When is it?
The widely anticipated and pivotal UK election is due take place on December 12, 2019, less than a month away. The election is considered a Brexit proxy vote of sorts given Brexit has become the most important issue in the mind of voters since its emergence, to the extent that most voters define their position as either Leave or Remain more so than party affiliation. Voting will take place between 7am – 10pm LT with results slowly announced through the night and the following day; likely into the afternoon if there’s no clear early victory.
How does it work?
The UK voting system works on a first-past-the-post basis. This means an MP is elected in each constituency if he/she gets the greatest number of votes. The party with the greatest number of seats forms government with leader of the party made the Prime Minister. To form majority government, a party will need 326 seats as there are 650 constituencies. Anything under that and a coalition government is formed.
Who are the players?
There are two incumbent parties in UK parliament: Conservatives and Labour. Both comprise some 83% of seats in the House of Commons and will fight it out once again for UK leadership. Defection to Liberal Democrats and Change UK has seen their combined numbers edge lower in the prior two elections.
Other known parties include Liberal Democrats, Brexit Party (no seats), SNP, DUP, Sinn Fein, Plaid Cymru, Greens and Change UK. Some can only run in particular seats. Liberal Democrats (aligned to Labour) and Brexit Party (somewhat aligned to Conservatives) have strengthened their profiles in the public eye in 2019 with firmer Brexit stances, but have failed to make further inroads since the middle of the year. The current composition of the House is as follows:
What do we expect?
As the UK political landscape is quite fractured and campaigns are still underway, we believe a lot can happen between now and then. Our prognosis from current polling and bookies suggests two results are more likely come election day.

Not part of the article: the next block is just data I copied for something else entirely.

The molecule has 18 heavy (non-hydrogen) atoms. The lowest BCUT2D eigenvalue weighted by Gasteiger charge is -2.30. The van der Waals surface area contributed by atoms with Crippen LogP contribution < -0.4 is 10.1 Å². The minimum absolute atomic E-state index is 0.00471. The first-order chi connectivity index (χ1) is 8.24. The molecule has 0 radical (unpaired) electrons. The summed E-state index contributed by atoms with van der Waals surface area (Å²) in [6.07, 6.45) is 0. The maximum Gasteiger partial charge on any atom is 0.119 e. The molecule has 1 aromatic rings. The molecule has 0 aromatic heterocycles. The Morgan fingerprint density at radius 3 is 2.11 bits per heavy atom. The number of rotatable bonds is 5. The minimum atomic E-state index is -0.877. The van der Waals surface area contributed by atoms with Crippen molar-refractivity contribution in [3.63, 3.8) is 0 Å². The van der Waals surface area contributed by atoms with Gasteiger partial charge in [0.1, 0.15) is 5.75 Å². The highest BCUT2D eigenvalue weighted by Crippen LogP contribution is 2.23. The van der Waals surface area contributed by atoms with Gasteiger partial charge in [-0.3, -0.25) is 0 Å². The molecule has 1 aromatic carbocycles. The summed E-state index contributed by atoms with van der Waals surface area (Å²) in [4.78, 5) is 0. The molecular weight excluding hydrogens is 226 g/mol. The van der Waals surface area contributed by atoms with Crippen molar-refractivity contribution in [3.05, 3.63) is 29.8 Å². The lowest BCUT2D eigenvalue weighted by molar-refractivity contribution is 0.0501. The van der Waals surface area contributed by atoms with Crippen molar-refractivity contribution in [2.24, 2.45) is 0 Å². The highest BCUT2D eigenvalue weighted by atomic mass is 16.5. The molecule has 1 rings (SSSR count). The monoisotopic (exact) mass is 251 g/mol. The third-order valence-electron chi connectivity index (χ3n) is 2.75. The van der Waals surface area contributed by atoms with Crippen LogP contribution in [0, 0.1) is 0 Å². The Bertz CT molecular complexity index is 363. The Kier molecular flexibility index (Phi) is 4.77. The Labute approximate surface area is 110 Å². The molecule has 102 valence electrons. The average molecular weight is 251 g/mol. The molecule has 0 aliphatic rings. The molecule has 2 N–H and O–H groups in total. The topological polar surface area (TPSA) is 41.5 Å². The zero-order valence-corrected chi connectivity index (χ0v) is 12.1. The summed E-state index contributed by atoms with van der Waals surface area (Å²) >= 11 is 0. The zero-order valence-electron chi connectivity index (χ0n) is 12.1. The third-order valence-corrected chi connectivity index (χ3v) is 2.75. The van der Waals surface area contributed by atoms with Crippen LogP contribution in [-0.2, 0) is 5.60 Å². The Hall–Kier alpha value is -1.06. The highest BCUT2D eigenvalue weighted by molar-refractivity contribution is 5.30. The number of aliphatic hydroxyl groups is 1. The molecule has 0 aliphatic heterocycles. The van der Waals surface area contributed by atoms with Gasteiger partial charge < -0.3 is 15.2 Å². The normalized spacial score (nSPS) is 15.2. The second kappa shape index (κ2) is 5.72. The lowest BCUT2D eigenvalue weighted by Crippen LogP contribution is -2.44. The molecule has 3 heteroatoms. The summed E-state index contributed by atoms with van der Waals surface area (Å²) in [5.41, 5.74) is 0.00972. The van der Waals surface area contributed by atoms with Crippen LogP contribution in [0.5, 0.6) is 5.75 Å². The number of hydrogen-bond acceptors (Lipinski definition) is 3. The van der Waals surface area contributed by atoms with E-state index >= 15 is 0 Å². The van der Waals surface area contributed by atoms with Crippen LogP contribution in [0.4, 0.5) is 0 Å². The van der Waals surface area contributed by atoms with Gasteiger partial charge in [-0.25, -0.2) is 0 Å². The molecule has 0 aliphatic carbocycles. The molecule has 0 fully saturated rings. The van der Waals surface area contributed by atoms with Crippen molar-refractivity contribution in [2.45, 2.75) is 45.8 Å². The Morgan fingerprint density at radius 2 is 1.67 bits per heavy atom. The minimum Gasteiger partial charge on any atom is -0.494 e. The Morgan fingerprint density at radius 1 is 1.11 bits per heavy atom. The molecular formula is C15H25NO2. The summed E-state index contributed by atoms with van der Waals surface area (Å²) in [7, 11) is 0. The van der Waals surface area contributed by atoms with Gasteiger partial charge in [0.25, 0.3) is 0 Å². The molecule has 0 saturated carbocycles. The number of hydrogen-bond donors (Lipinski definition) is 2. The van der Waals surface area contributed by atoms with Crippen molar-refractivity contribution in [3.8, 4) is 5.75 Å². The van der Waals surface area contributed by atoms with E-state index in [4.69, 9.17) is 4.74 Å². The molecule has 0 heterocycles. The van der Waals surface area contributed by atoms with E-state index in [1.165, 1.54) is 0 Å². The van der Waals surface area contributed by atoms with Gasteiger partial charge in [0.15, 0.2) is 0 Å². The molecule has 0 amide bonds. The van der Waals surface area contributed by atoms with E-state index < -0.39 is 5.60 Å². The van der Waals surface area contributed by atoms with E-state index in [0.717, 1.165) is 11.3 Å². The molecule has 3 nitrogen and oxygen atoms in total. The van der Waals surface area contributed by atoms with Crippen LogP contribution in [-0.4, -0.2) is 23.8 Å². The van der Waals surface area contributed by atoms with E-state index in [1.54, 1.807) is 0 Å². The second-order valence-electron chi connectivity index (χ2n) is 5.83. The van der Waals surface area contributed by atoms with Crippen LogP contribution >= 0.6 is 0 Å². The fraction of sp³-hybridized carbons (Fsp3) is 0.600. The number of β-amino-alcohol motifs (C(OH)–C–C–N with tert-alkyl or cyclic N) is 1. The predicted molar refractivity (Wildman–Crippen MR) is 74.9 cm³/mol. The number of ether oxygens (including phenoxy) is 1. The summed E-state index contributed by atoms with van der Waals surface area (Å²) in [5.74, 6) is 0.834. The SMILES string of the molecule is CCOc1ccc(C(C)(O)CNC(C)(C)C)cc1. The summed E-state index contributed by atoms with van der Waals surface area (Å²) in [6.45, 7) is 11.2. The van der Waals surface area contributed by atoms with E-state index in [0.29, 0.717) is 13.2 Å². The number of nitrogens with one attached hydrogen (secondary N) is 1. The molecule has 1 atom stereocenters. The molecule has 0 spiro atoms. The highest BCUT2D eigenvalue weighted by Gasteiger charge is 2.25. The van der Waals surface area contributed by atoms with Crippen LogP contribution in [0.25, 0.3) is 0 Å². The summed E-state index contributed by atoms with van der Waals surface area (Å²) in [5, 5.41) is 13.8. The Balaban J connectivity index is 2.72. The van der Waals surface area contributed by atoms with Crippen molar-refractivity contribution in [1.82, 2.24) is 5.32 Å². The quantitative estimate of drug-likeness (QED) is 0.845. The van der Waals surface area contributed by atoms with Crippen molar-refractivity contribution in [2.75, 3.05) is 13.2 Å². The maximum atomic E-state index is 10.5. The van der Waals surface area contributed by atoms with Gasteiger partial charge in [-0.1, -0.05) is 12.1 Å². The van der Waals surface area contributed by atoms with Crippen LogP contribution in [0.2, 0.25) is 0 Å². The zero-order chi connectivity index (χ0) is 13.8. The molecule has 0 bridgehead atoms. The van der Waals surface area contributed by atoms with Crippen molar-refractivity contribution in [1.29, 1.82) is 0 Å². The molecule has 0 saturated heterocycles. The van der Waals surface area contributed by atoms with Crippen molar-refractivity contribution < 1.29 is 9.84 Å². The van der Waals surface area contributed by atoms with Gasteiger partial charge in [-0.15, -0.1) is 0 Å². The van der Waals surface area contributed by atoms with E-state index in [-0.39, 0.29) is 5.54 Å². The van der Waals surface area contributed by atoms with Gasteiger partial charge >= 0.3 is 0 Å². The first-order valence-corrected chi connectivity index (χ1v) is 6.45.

Result 1: Conservatives regain a working majority government.
Conservatives currently have 298 seats in parliament and lead the polls as seen below. Should they fail to get 326 seats, it may be difficult for Johnson to stay in parliament as the Conservatives don’t really have friends elsewhere. This is Johnson’s election to lose
Result 2: Fractured parliament with no majority.
Betting odds have also thrown this scenario squarely into frame. An agreement between Brexit Party and Conservatives could “get Brexit done”. Otherwise, we could see a People’s Vote should Liberal Democrats and Labour take leadership. How GBPUSD reacts to this scenario will depend largely on how strong the coalition government is.
What does this mean for UK markets?
We think that if either case eventuates, the narrative favours Deal or Remain respectively and lessens the likelihood of No-Deal risks. Consequently, we maintain that upside GBPUSD in the near-term is a higher probability outcome.
Scenario 1. Brexit No-Deal risks recede, GBPUSD breaks higher from the multi-month consolidation zone and UK 10y yields rally. GBPUSD upside medium-term target of 1.3383. Other upside levels to watch: 1.3 (Q4 resistance) and 1.3176 (Q2 highs).
Scenario 2. Remain risks heighten albeit with more Brexit uncertainty. This somewhat compromises GBP directon. A softer rally in GBPUSD is possible, but so is an immediate knee-jerk sell-off and exit of capital flows. Watch downside GBPUSD pivot levels at 1.2775-80 with the 50d-MA, 200d-MA and 1.25 also forming support. Interestingly, should Corbyn form a strong coalition, it could mean less fiscal austerity and consequently higher UK 10y yields (more fiscal, less monetary). That would be Sterling positive.